Updated: Feb 11
Since the financial crisis of 2008 regulators worldwide have been introducing reforms to improve individual accountability within firms. Regulators were criticised for their lack of action and not preventing the crisis. Further criticism was aimed at firms’ failings with the public feeling that some senior managers were richly rewarded despite mismanagement.
Whilst different jurisdictions have their own regulatory frameworks, there are some common approaches to overseeing the financial sector. Luckily for us the UK regulators are seen as setting the standards in regulation.
For example, regulators look to the UK’s implementation of SMCR, its standards and lessons learned to inform their own regimes. That’s great news for any international firms looking for efficiencies in their processes.
Several supervisory bodies have either implemented, or are consulting, on how to
achieve greater accountability from senior managers and other risk takers within firms.
Australia’s anticipated Financial Accounting Regime (FAR) builds upon the existing Banking Executive Accountability Regime (BEAR). FAR will apply to a wider group of regulated firms using a phased approach. It may also include subsidiaries and significant related entities, so impacting the group structures. The FAR regime introduces new responsibilities such as an end-to-end product accountability allocated to a senior manager. Perhaps this is another opportunity to review your product governance arrangements under MiFID and see what you can leverage.
Meanwhile in New Zealand, the existing conduct guidance is scheduled to be reviewed with a consultation planned for Q1 2023.
Hong Kong’s MIC regime was implemented by the Securities and Futures Commission in 2017 with the Hong Kong Monetary Authority implementing its MAI regime. Whilst these regimes didn’t necessarily introduce new requirements, they supported local legislation and the ability for regulators to act against individuals.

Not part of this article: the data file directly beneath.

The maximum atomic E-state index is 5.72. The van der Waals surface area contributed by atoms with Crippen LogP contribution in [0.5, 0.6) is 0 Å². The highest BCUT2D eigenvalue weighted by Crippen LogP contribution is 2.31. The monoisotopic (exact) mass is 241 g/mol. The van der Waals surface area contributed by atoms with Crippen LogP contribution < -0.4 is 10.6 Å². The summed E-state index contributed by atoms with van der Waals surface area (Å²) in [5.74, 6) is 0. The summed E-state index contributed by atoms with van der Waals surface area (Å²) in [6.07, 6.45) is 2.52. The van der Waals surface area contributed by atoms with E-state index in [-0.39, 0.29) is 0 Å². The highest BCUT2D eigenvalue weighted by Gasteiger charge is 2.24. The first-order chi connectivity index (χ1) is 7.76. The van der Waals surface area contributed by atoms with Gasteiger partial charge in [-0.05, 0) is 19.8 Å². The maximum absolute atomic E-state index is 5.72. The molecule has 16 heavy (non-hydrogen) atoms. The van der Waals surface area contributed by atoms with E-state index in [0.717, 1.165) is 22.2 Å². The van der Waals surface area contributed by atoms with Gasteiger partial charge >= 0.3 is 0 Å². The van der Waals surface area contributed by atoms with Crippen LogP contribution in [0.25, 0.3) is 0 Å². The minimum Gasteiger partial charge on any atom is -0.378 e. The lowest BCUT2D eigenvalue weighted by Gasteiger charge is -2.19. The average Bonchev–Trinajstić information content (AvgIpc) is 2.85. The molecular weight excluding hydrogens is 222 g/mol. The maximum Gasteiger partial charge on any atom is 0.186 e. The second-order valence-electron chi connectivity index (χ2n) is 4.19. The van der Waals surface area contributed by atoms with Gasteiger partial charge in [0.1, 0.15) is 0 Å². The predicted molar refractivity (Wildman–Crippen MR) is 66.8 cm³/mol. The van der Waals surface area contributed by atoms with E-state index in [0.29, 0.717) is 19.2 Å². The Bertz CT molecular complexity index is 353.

Singapore’s regime focuses on improving culture and promoting good conduct. For example, firms need to have the appropriate remuneration schemes and fitness and propriety processes in place.
The purpose of the various accountability regimes is to build trust and ethics. The supervisors aim to do this by some common actions:
Identifying responsible individuals who manage core functions
Assessing individuals’ fitness and propriety (probity) for their roles and responsibilities
Holding individuals responsible for their staff’s actions and conduct of business
Reviewing governance structure to aid transparency and clear reporting lines
Overseeing material risk takers by assessing fitness and propriety with appropriate governance and remuneration processes
Ensuring corporate structure supports good conduct
There are also some common characteristics relating to the core functions or those senior individuals appointed by the firm. These include:
Overall management oversight (e.g., CEO, Chairperson)
Key business line (e.g., key decision maker of a business service)
Operational control and review
Finance and accounting
Anti-money laundering and counter-terrorist financing.
The similarities don’t end there. Firms are required to submit information to their supervisory body or have it available upon request. Firms are also required to notify the supervisors of changes regarding the accountable individuals. Individuals must have a clear understanding of their responsibilities which requires training. These individual responsibilities need to be mapped, documented in Terms of Reference and individual job descriptions. All of this requires good recordkeeping and maintenance to ensure timely notifications are made.
International firms should review any lessons learned from UK projects. Taking a holistic approach, firms should also consider how they can share data to keep both individual boards and parent companies aware of any risks.
How Axiom HQ can help you:
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Head of Client Regulation| Axiom HQ